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Local Search Talk Series Part 7: Earlpearl Interview


For our seventh installment of the Local Search Talk Series we are going to be getting to know Eearlperl. This man brings a very unique perspective to local search, and has some of the best insights that you will read  (if you are lucky enough to catch up with him on some of the top local search blogs). So, as my good friend Nacho always says..”Let’s get down to the nitty gritty.”

How did you initially get involved with internet marketing and what were you wearing at the time?

Mike:  I like the last part of the question best.    It might have included one of those ultra plush robes borrowed for all time (stolen) from a luxury hotel.  (Mike Blumenthal should have seen me in all my robed glory.)  😉  Haha!  Probably wearing sneakers.  Definitely wasn’t naked!!!

I think I got started around 2003.  We owned/operated businesses at the time.  They had websites with contact forms developed by programmers/designers years earlier.  I started to notice two things that seemed very important and read a third thing that also seemed critical.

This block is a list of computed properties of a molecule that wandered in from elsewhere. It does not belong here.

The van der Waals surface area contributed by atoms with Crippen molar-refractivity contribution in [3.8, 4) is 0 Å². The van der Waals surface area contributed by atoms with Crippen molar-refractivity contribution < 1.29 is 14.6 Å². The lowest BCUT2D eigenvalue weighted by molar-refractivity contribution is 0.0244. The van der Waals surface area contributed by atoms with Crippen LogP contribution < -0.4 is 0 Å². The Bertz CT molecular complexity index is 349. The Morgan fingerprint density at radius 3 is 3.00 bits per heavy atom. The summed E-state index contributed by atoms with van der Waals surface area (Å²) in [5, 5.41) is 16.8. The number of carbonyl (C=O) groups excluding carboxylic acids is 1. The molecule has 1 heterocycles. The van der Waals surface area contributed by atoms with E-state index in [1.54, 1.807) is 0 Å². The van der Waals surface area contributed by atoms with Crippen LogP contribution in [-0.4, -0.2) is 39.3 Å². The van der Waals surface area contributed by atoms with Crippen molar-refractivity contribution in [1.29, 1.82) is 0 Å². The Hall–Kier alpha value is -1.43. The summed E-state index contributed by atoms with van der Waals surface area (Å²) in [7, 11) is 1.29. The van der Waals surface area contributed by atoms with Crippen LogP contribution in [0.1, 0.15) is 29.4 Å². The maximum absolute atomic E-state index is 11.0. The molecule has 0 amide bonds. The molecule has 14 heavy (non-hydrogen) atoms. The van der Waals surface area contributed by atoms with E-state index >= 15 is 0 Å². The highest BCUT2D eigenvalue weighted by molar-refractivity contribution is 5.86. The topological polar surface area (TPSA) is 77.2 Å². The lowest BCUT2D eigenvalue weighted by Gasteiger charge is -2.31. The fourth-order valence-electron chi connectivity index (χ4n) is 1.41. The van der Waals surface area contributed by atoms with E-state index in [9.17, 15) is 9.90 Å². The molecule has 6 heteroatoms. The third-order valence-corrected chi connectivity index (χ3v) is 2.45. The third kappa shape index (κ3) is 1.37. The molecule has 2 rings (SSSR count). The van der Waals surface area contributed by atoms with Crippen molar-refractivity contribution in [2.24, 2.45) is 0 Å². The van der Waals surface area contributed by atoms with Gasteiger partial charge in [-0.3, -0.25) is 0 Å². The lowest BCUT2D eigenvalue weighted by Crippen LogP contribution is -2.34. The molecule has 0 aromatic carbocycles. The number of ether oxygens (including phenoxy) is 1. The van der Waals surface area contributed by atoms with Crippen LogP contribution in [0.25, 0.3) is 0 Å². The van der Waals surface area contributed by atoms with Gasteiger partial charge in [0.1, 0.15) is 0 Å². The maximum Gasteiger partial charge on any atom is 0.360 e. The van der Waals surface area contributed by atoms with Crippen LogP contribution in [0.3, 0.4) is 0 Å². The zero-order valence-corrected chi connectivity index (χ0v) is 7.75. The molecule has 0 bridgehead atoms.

1.  We were getting more automated contact form responses, and callers were saying they found us on the web (which was all new).  It was a large increase.

2.   We primarily weren’t ranked highly in search engines.  Competitors were.  That got us nervous.

3.  I think the article I read was in the WSJ.  It referenced the importance of Google and how links were critical to high rankings.  We contacted our “webmaster” to discuss this.  He told us he could get high Search Engine rankings for us.  When we met he emphasized something totally different from the article.  We gave him the article.  He still emphasized other things.  We got nervous.

4.  I looked around for people who could help us, specifically with regard to this “magic” that related to google and possibly the other search engines.  I couldn’t find anybody locally.  At that time I scarcely accessed the internet and didn’t know anything about it.

5.  I started reading everywhere I could to learn about search engine rankings, google, and links.  I finally came to some SEO forums.  That is where I started learning about SEO.  I was learning SEO before local SEO.

What made you loco for local?

All our businesses are local Mike.  When I started I didn’t know about keywords, keyword phrases, the difference between generic industry phrases and ones with local modifiers, etc.  I was clueless.  But all the businesses are local/regional.  Necessity is a great teacher.

Do you have someone who has helped you along the way in learning local?